With the divide between the rich and poor of Dilpena growing, alongside the numbers of homeless and unemployed, both those in power and the downtrodden need a way out. That's what the Immortal's Game is - your one lucky break. The longer you play, the more you gamble, the more you can win. But when she is thrown into the arena against her will, but turning it to her advantage, Jessica has to ask the question: can the Immortal be beaten at his own game?
The city wasn't a dystopia, Jessica decided, putting the book back onto the shelf and walking out the library with a friendly wave to the librarian who let her come in every day so that she actually had something interesting to do - it was just falling apart at the seams. The book had said that if a utopian, or perfect society was falling into a state of disrepair, then it was called a 'dystopia'. But Dilpena had never been perfect to begin with - crucial difference.
The streets were packed as people emerged from wherever to get something to eat. Jessica had spent too long reading, so she wasn't really surprised when she turned the corner onto Pitch Street to find that the queue for the soup kitchen was already two blocks long. She groaned inside - usually she was there way before anyone else, guaranteeing her a piping hot bowl of soup and an extra large chunk of crusty bread to wash it down with. But today, that didn't look likely. She would be lucky to get scraps. Nevertheless, she joined the line and leaned back against a crumbling brick wall, which looked like it just might hold her weight without collapsing.
An hour later, after shuffling forward painfully slowly for what seemed like forever, Jessica was finally near the front. Her stomach rumbled audibly at the smells that were wafting towards her from the kitchen. Jess smiled - she had been able to place the flavor of today’s soup from one sniff, and if was her favorite. Carrot and coriander - smooth but with a tangy kick. As the last person in front of her got served, she closed her eyes and stepped forward, savoring the smell as her mouth started to water - only to have the shutters slammed down in her face.
'HEY!' she shouted, recoiling back in shock, then started pounding the shutters with her gloved fists. 'WHATS THE BIG IDEA?'
Further down the side of the building, a window opened and a teenage boy leaned out of it - his face was familiar to Jess. His name was Tom Russcliff - he volunteered here three days a week during the lunch serving.
'I'm sorry, but we can only make enough food for so many people. I know it’s not fair, and we'd love to be able to do more, but everyone has their limits. As I said, I'm sorry.' His face looked downcast, but his heartfelt words weren't going to do Jessica's stomach any good. As everyone else started to disperse, she ran over too him, swapping her angry face for her 'hopeless homeless girl' face.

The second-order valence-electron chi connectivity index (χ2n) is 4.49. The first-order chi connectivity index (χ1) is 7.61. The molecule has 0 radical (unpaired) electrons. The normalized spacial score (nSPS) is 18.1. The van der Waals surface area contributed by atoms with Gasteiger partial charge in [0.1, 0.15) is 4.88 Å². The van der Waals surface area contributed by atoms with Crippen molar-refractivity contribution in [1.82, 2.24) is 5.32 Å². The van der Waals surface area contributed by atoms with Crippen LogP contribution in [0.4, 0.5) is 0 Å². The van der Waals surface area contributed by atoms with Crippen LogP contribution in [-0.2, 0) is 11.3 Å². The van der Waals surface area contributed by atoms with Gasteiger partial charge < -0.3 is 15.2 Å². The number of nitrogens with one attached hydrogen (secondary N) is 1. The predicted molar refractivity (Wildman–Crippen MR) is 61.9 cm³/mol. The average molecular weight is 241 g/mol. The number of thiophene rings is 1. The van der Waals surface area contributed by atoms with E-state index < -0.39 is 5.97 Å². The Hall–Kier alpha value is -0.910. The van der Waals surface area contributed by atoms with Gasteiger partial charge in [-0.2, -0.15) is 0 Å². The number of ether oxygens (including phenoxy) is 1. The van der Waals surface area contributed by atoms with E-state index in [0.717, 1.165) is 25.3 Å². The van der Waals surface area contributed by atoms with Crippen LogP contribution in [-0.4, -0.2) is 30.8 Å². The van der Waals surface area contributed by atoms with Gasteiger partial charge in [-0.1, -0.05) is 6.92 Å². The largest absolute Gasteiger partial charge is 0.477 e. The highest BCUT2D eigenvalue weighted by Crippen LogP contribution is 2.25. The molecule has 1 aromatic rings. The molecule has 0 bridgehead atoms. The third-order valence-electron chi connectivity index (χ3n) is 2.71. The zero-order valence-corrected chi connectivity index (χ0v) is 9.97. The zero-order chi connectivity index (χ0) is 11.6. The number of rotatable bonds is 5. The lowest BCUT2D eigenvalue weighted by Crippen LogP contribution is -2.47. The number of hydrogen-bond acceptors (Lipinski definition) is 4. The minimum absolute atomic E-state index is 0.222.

'Don't you have anything you can spare? Not even a little?' she asked in the cutest voice she could manage, clutching her hands together beneath her chin like she was begging. She saw worry in his eyes, but didn't want to overdo her act - well, only half of it was an act. He leaned inside the window - he was pleading her case with some of the other workers. He slipped off his window perch and started moving his arms around animatedly, but then he was shoved back by the head chef, an ugly old lady with a face like a prune and a look that could curdle milk.
'There's nothing more here, so get lost before we call someone down here to take care of you!' she shouted, spraying Jessica's face with spit, before slamming the window shut with a bang and bolting it. She obviously didn't realize that Jessica could see the half eaten loaf of bread in her other hand, with bits of orange soup dripping off it. That was the problem with this place, Jessica thought to herself - half the people are genuinely decent, and the other half are hell spawn.
She wandered the afternoon away after that incident, trying to find anything that might soothe her aching belly. She tried searching in the bins behind any big restaurant she could find, but the only thing she did find food wise was some apple pies outside McDonalds that were so covered in mould that even she wasn't going to risk it. Ever since the government had insisted on installing incinerators in most establishments to help fight the lack of space for landfill, it had been harder and harder, now nigh impossible to find food this way. But what else could she do?
That was all this entire world ever seemed to care about these days - either 'lack of' or 'increase in'. Two sets of two words that seemed to kick Jessica deeper down into the gutter every time she heard them. Lack of resources, lack of space, lack of shelter, lack of food. Increase in numbers of unemployed, of homeless, of deaths per capita. All things that seemed to be driving Jessica down instead of lifting her up.